Sexual Reproductive and Health Rights Initiative in Amhara, Ethiopia
The outcome of the project will be an increased rejection of and improved response to female genital cutting (FGC) and of early marriage (EM) by community members, service providers and Government authorities in Amhara Region.
The benefit for target groups will be that (i) communities create inclusive spaces for conflict-resolution and productive dialogue, questioning and addressing the underlying causes of FGC, early marriage and low utilization of sexual and reproductive Health Services. (ii) Health personnel and other (public) service providers will have an improved ability to respond in a gender-sensitive way to sexual and reproductive Health Service needs and to complications derived from FGC. Girls and women (iii) increase their power for own decision-making and are therefore less likely to be subjected to FGC and EM and able to access sexual and reproductive health-related services. (iv) Marginalized community members and former FGC practitioners, increase their ability to take up (alternative) income generating activities.
The project will target 31,396 direct beneficiaries (70% of which female) and 156,980 indirect beneficiaries (familiy members, relatives and friends). Direct beneficiaries include "gatekeepers", meaning the power-holders in the communities who influence the initiation and/or continuation of certain practices and social norms; community members with special focus on adolescent girls (aged 10-19) and women with health complications derived from FGC. Furthermore, healthcare professionals, representatives of Health, Education, Justice, Administration and WomenAffairs Offices are included among the direct beneficiaries.
The contractual Partner is CARE Austria, while CARE Ethiopia is the actual implementing organisation.
The Project focuses on two identified woredas (Fogera and Este) in the Amahara Region (South Gondar Zone).
The Project's strategy is centered on changing the harmful social norms that perpetuate FGC and EM through community dialogues, empowering of adolescent girls and providing alternatives for the economic coping strategies that harmful traditional practices provide to impoverished families. Simultaneously, the project will work with government representatives and service providers to ensure that they have the necessary skills to respond to the needs of women and girls and are held accountable for their services.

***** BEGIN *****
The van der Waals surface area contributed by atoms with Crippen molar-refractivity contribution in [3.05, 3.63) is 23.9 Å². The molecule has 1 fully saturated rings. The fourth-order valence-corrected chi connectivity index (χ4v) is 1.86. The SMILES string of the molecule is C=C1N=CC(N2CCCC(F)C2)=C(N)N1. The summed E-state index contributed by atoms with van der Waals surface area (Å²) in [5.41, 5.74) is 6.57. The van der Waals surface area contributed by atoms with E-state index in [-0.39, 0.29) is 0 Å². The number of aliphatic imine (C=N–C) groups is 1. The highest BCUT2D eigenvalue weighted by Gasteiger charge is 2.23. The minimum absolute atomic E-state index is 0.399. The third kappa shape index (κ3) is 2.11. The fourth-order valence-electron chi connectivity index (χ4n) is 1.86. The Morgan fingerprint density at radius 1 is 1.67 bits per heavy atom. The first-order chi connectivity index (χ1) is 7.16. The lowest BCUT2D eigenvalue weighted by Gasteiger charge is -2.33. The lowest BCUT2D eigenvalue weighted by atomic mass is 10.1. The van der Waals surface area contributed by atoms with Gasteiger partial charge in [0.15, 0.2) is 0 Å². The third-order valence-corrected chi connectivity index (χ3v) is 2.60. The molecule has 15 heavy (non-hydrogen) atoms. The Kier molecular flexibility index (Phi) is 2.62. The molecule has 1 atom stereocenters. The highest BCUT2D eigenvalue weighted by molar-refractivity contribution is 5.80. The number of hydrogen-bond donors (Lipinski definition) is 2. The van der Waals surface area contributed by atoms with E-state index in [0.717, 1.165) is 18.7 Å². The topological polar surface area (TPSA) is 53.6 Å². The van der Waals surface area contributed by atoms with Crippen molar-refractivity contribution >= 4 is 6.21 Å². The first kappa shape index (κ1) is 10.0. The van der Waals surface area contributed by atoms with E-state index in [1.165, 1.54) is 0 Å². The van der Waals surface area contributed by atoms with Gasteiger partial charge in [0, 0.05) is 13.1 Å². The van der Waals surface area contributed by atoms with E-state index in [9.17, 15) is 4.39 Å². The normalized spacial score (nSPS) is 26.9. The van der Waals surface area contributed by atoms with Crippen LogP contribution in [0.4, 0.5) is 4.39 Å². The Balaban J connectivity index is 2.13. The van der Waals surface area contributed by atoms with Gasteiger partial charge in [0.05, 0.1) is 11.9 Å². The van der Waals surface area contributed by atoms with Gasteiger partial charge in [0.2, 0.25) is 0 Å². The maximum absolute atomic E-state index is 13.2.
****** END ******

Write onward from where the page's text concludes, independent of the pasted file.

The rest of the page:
Measures therefore include analysis and validation of social norms, development of training material, conducting trainings (on gender-based-violence reporting and mitigaiton, on income generating activities, on Gender, Equity and Diversity, on sexual and reproductive Health, on community consultative processes, on savings and loan activities etc.), behavioural change communication (including development of videos), participatory review meetings and cross-learning activities, provision of input for income generating activities, setting up of savings and loan groups, support for clinical and psycosocial treatment.
Challenges facing Ethiopia’s achievement of sexual and reproductive health rights include cultural beliefs and social norms. In 2016, only 35% of women used a modern contraceptive method and 65% of women aged 15-49 were affected by FGC. 40% of girls are married before their 18th birthday, with 14% married by age 15 (data from 2016). More than 140 types of harmful traditional practices are exercised in Ethiopia, the most common affecting women and children being FGC, early marriage, uvula cutting, abduction, and milk teeth extraction. Reasons for FGC include fear of being socially ostracized, shame, stigmatization, rejection if married without being first cut, and being excluded from community activities. A 2014 CARE study in Amhara found that 90% of girls were not involved in choosing their spouse and 75% did not consent to marriage. In spite of existing formal rights, social norms around gender favour boys and men; the domestic sphere and childrearing are seen as the sole domain of women, while the public sphere, most economic activity and decision-making are accepted as the domain of men. This inequality results in poorer health, education and economic outcomes for women and girls. Experience from other CARE projects in Ethiopia revealed that practitioners of FGC in Amhara have high status and power within the community, and thus, have an intrinsic interest in maintaining the practice. With regards to EM, families gain material resources in the form of dowry and important social ties and social status through the practice.